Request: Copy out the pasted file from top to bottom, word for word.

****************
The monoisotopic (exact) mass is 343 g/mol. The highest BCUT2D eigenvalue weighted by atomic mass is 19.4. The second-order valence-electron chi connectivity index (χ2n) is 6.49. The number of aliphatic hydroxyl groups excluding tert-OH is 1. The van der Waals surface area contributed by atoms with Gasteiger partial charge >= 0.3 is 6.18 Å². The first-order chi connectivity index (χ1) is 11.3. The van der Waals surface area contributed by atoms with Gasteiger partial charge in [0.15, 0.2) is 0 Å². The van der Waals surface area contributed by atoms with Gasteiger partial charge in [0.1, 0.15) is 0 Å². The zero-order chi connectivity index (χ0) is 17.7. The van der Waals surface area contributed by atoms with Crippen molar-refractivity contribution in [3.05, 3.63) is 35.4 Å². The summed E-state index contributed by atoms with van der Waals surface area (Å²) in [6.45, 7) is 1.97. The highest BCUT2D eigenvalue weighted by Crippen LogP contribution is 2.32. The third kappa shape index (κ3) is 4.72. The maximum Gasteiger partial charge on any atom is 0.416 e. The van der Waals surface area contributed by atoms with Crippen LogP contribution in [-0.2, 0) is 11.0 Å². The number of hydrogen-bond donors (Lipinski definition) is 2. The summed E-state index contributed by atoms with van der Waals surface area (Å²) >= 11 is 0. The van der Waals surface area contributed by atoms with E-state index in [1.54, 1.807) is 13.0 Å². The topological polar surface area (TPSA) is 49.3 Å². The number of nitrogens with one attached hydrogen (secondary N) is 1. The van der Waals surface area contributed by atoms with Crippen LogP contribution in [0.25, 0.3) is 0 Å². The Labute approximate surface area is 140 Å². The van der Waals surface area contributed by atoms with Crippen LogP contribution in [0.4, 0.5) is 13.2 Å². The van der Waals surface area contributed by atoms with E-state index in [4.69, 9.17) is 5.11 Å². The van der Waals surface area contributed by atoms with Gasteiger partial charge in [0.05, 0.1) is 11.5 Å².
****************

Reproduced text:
The monoisotopic (exact) mass is 343 g/mol. The highest BCUT2D eigenvalue weighted by atomic mass is 19.4. The second-order valence-electron chi connectivity index (χ2n) is 6.49. The number of aliphatic hydroxyl groups excluding tert-OH is 1. The van der Waals surface area contributed by atoms with Gasteiger partial charge >= 0.3 is 6.18 Å². The first-order chi connectivity index (χ1) is 11.3. The van der Waals surface area contributed by atoms with Gasteiger partial charge in [0.15, 0.2) is 0 Å². The van der Waals surface area contributed by atoms with Gasteiger partial charge in [0.1, 0.15) is 0 Å². The zero-order chi connectivity index (χ0) is 17.7. The van der Waals surface area contributed by atoms with Crippen molar-refractivity contribution in [3.05, 3.63) is 35.4 Å². The summed E-state index contributed by atoms with van der Waals surface area (Å²) in [6.45, 7) is 1.97. The highest BCUT2D eigenvalue weighted by Crippen LogP contribution is 2.32. The third kappa shape index (κ3) is 4.72. The maximum Gasteiger partial charge on any atom is 0.416 e. The van der Waals surface area contributed by atoms with Crippen LogP contribution in [-0.2, 0) is 11.0 Å². The number of hydrogen-bond donors (Lipinski definition) is 2. The summed E-state index contributed by atoms with van der Waals surface area (Å²) >= 11 is 0. The van der Waals surface area contributed by atoms with E-state index in [1.54, 1.807) is 13.0 Å². The topological polar surface area (TPSA) is 49.3 Å². The number of nitrogens with one attached hydrogen (secondary N) is 1. The van der Waals surface area contributed by atoms with Crippen LogP contribution in [0.25, 0.3) is 0 Å². The Labute approximate surface area is 140 Å². The van der Waals surface area contributed by atoms with Crippen LogP contribution in [0.4, 0.5) is 13.2 Å². The van der Waals surface area contributed by atoms with E-state index in [4.69, 9.17) is 5.11 Å². The van der Waals surface area contributed by atoms with Gasteiger partial charge in [0.05, 0.1) is 11.5 Å².